Dad at Work. Mom at Home. Ugh! – Kveller
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Dad at Work. Mom at Home. Ugh!

I'm never home. My wife is home all the time. How do we find balance?

I grew up as a feminist in a really conservative neighborhood. At some point, I started wishing (okay, fantasizing) that my wife would want to have a job and that I’d be at home, taking care of the kids, writing stories in between nappy-changings. I’m a writer, right? So I can basically do anything.

Now we have two kids under the age of 3, we’re stuck in the middle of a harsh reality: One of us has to be at home full-time, and one of us has to work. It’s like that Star Wars scene where Luke and Leia and the robots are stuck in a trash compactor and the walls are closing in and there’s some sort of monster in the water: You’ve got financial pressure on one side, and you-need-to-take-care-of-the-kids pressure on the other.

Some people get a nanny, and that’s great, but that presupposes that your job is paying you enough money to cover your own expenses as well as somebody else’s. It also presupposes that you think that your time is best used with your clients or you bosses or your email account, and not with this miniature human which you have brought into the world.

So, yeah. It kills me to sit at the desk where I’m sitting now, staring at pictures of squirming babies and not having them squirming up to me. But I know it’s also killing my wife. Our older kid is in creche (you’d call it daycare, but she’s from Australia) four hours a day, from 9:00-1:00. Which still leaves one baby at home full-time, and a hell of a lot of hours with my wife alone with both kids.

To put it another way: She’s got way too much time with them. And I’ve got way too little time.

There are solutions, of course. We could both get part-time jobs (unlikely, since you sort of need to be full-time to make health care affordable…plus, uh, I really like my job and my bosses are reading this, um, hi bosses!). We could switch off day-jobbing, which doesn’t work for most people in the 2011 workforce. Or we could keep things going the way it is: Where I’m the fiscal provider, and I leave home every morning and come back just before bedtime, giving baths and reading stories and being just a ghost in the house for most of the rest of the time.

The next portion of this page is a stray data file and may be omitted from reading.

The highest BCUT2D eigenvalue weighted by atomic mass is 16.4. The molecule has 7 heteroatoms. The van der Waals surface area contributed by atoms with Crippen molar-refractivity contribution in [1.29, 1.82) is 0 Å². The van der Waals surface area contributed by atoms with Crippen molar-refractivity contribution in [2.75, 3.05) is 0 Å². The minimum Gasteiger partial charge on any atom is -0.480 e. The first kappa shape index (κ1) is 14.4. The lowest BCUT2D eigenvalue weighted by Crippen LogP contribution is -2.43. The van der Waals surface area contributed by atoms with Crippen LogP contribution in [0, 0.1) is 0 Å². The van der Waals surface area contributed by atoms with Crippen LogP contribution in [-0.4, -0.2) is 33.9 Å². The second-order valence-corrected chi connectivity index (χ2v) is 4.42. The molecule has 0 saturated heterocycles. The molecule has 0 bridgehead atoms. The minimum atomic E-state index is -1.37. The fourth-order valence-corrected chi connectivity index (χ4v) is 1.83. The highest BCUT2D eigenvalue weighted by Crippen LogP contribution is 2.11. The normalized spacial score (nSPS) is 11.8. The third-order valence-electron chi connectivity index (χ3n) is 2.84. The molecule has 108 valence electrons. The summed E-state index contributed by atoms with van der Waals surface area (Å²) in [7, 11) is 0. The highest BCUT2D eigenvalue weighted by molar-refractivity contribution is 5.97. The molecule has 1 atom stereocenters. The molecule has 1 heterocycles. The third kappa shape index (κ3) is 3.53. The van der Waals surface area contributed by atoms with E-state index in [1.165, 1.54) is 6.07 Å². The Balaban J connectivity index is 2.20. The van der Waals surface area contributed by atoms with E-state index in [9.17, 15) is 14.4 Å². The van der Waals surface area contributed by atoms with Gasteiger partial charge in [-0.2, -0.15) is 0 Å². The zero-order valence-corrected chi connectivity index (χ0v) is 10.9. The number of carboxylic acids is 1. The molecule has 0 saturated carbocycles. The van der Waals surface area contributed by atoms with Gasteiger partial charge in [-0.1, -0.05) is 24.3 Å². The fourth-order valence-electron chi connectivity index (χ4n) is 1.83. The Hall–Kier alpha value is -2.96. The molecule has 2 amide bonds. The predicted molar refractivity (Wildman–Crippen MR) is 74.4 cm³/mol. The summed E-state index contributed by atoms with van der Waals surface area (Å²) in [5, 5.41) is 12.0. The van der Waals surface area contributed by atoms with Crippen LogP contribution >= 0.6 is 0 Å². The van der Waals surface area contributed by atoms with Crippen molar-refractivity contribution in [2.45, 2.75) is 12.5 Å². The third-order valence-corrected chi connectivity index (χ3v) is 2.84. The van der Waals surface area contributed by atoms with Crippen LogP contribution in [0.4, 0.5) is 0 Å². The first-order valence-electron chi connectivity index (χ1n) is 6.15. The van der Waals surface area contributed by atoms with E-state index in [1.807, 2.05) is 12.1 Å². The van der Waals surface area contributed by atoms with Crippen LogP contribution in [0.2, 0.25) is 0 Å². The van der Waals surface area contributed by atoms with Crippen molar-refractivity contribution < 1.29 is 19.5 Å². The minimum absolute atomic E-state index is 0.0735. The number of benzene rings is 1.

One more thing. Weirdly, I started writing this post exactly the way it reads now, with one extra word: I mentioned that I was Hasidic. I was nervous about posting this. I imagined all of Internetland rolling their collective eyes, saying to themselves: There he goes, one more misogynist freakin’ workaholic himbo who thinks that all mothers should be barefoot at home while he does all the working. And then, when I started actually being a Hasidic father, realizing that every family goes through this. As someone who didn’t grow up religious, I would go into these households, see the woman taking care of kids, see the man not there, and automatically assume it was sexist. I still think that sometimes. And then I’ll be hanging at some of our progressive friends’ houses, in Williamsburg* or Park Slope, and I’ll see the same arrangement (husband in absentia, wife in loco parentis) and I’ll think: Wow, how quaint! or It’s so cool how some couples manage to split the division of labor. I think I’m suffering from having a Progressive Double Standard, which is weird, because, in the example, I’d be the non-progressive person.

OK, now my head is spinning. I’ll leave you with that — I can’t think about it anymore. I have to get back to work.

* — That’s tweed Williamsburg, not fur Williamsburg.

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